Category Archives: Other People

A shrink among the shady in 1920s New York

Neurophilosophy has a wonderful profile the pioneering forensic psychiatrist and criminologist Carleton Simon who was working the street in prohibition-era New York in the 1920s and 30s. Apparently, a minor celebrity in his day owing to a constant stream of headline-grabbing busts and scientific discoveries, he has since faded into obscurity but this excellent new […]

Ted Hughes On Thinking

Editor of The Psychologist and man about town, Jon Sutton, just sent me a fantastic monologue by poet Ted Hughes on the experience of thinking. I’ve uploaded the piece to YouTube where you can hear Hughes’ remarkable analysis in his own characteristic voice. The piece is almost nine minutes long but in this part Hughes […]

A previously unseen species of hallucinated moth

I’ve discovered H.G. Wells’ amazing short story The Moth about a scientific feud between two leading entymologists that ends with one’s premature death and the other being driven insane by an hallucinated moth. It’s a deftly written piece because it captures the method of scientific grudge matches – devastating and savage critiques in scholarly journals […]

Campaign man

Wired Science has an exclusive interview with Ari Ne’eman, the first openly autistic White House appointee in history, who has been given a place on the National Council on Disability that advises the president on equality for disabled people. Ne’eman is an advocate of neurodiversity, which rather than automatically seeing conditions like autism and Asperger’s […]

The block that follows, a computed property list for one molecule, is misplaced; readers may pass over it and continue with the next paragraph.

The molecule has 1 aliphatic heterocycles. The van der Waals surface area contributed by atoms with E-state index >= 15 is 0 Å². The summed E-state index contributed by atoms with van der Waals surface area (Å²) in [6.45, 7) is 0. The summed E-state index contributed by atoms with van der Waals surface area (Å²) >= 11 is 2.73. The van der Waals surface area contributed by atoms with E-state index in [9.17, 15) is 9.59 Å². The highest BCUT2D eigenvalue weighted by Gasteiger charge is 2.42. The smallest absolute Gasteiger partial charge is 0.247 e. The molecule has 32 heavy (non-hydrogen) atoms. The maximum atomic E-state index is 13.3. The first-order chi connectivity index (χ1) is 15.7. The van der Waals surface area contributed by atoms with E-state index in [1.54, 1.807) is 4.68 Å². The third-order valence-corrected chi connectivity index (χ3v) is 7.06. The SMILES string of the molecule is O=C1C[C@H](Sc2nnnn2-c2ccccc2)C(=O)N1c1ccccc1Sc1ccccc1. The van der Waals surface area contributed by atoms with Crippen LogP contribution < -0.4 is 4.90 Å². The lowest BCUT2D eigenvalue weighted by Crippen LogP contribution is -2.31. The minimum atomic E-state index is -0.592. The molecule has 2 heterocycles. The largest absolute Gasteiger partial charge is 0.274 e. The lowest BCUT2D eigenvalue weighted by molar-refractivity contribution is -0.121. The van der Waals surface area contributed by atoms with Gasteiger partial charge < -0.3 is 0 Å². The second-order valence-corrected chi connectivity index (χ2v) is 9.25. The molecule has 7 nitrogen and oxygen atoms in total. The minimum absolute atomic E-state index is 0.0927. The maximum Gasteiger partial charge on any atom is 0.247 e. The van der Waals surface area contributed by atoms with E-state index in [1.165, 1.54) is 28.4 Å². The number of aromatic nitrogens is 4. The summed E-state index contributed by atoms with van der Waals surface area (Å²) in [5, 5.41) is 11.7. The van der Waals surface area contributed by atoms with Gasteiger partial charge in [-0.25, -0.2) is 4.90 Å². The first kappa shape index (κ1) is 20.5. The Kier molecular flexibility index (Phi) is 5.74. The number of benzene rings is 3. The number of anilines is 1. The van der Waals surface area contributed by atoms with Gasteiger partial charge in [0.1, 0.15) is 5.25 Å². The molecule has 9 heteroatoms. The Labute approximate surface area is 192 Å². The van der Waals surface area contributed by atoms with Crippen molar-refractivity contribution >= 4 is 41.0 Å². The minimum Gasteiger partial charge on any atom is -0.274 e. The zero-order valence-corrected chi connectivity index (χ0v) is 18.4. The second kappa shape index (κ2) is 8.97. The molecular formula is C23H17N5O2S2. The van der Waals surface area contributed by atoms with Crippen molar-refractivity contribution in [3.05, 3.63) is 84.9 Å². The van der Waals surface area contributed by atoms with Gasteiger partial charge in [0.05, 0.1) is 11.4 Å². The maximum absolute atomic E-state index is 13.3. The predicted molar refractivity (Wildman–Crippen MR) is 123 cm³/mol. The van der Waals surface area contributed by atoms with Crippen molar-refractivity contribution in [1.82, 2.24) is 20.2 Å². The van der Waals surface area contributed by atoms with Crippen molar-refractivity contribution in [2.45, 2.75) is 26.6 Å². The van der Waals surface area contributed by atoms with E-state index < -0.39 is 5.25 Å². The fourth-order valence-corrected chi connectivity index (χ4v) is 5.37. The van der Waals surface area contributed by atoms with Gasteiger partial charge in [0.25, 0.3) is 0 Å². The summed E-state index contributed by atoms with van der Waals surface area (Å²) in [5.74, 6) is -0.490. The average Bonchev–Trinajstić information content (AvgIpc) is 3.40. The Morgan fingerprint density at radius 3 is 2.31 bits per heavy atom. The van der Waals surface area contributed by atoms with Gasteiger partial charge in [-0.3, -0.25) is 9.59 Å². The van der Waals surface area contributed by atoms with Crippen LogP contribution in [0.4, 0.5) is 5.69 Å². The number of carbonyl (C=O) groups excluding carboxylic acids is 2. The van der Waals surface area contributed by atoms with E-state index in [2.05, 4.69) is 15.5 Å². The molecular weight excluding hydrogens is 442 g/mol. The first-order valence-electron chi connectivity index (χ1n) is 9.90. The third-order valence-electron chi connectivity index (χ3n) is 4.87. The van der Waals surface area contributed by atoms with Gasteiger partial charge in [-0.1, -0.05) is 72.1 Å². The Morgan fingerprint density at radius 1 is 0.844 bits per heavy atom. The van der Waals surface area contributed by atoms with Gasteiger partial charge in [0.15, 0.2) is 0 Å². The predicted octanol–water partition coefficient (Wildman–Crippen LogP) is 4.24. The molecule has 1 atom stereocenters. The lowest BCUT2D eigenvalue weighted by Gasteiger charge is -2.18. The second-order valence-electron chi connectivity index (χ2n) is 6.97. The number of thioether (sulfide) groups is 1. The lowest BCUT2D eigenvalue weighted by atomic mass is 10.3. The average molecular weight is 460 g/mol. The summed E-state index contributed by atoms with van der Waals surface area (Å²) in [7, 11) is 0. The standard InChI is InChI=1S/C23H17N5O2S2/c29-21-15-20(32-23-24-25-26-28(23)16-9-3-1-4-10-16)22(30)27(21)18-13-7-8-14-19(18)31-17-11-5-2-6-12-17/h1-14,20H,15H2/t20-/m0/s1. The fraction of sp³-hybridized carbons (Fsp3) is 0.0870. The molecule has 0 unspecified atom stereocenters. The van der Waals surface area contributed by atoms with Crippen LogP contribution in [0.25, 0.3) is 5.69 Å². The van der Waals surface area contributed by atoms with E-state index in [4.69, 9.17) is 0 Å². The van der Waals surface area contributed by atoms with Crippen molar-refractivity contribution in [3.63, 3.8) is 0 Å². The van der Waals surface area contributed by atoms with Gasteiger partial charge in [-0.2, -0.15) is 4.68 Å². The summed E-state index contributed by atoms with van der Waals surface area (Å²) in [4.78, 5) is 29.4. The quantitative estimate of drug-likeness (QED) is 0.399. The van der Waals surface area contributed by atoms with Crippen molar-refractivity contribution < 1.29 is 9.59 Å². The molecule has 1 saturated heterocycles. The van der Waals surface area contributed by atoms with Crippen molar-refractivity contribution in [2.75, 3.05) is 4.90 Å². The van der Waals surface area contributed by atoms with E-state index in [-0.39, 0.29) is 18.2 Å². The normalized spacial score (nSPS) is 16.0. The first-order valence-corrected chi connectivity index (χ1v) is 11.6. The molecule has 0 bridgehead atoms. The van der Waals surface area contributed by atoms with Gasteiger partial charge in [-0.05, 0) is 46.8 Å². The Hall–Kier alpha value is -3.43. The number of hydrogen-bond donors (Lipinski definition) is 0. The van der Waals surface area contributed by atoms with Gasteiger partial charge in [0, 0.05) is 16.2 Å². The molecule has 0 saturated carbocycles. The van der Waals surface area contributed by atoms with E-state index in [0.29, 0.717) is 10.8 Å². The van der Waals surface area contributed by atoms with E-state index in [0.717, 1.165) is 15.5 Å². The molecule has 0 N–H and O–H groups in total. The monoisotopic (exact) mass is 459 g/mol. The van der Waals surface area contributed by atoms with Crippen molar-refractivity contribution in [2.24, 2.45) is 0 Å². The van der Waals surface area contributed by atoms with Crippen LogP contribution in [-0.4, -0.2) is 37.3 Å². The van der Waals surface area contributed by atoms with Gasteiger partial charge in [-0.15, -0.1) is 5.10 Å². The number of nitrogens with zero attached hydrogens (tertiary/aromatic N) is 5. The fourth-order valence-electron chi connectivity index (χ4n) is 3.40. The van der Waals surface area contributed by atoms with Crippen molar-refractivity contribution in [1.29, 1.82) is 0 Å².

Edvard Munch in 100 words

This month’s British Journal of Psychiatry has the latest in their ‘100 words’ series on the Norwegian artist Edvard Munch, famous for his iconic painting ‘The Scream’ and his own struggles with mental illness. The Norwegian Expressionist Edvard Munch caused outrage when his paintings were first shown in Berlin but became one of the most […]

Visual science in the art of Chuck Close

I’ve just found this amazing article on the work of artist Chuck Close from a 2008 edition of the Archives of Ophthalmology. It examines the visual science behind his pixelated style and how a stroke left the artist paralysed – after which he has produced some of his finest work. Chuck Close (1940- ) is […]

An Opthamologist on Mars

Oliver Sacks is interviewed on NeuroTribes where he talks about his forthcoming book and his own experience of spectacular hallucinations that occurred after he developed a tumour behind his retina. NeuroTribes is a new blog by ace science writer and Wired veteran Steve Silberman. It is part of the new PLoS science blog network and […]

A series of famous cases

BBC Radio 4 have just started a new season of Case Study that looks at some of the most famous and important cases in the history of psychology. The first is on HM, and although there’s nothing in the programme that’s particularly new about the science of memory, it does give a much fuller account […]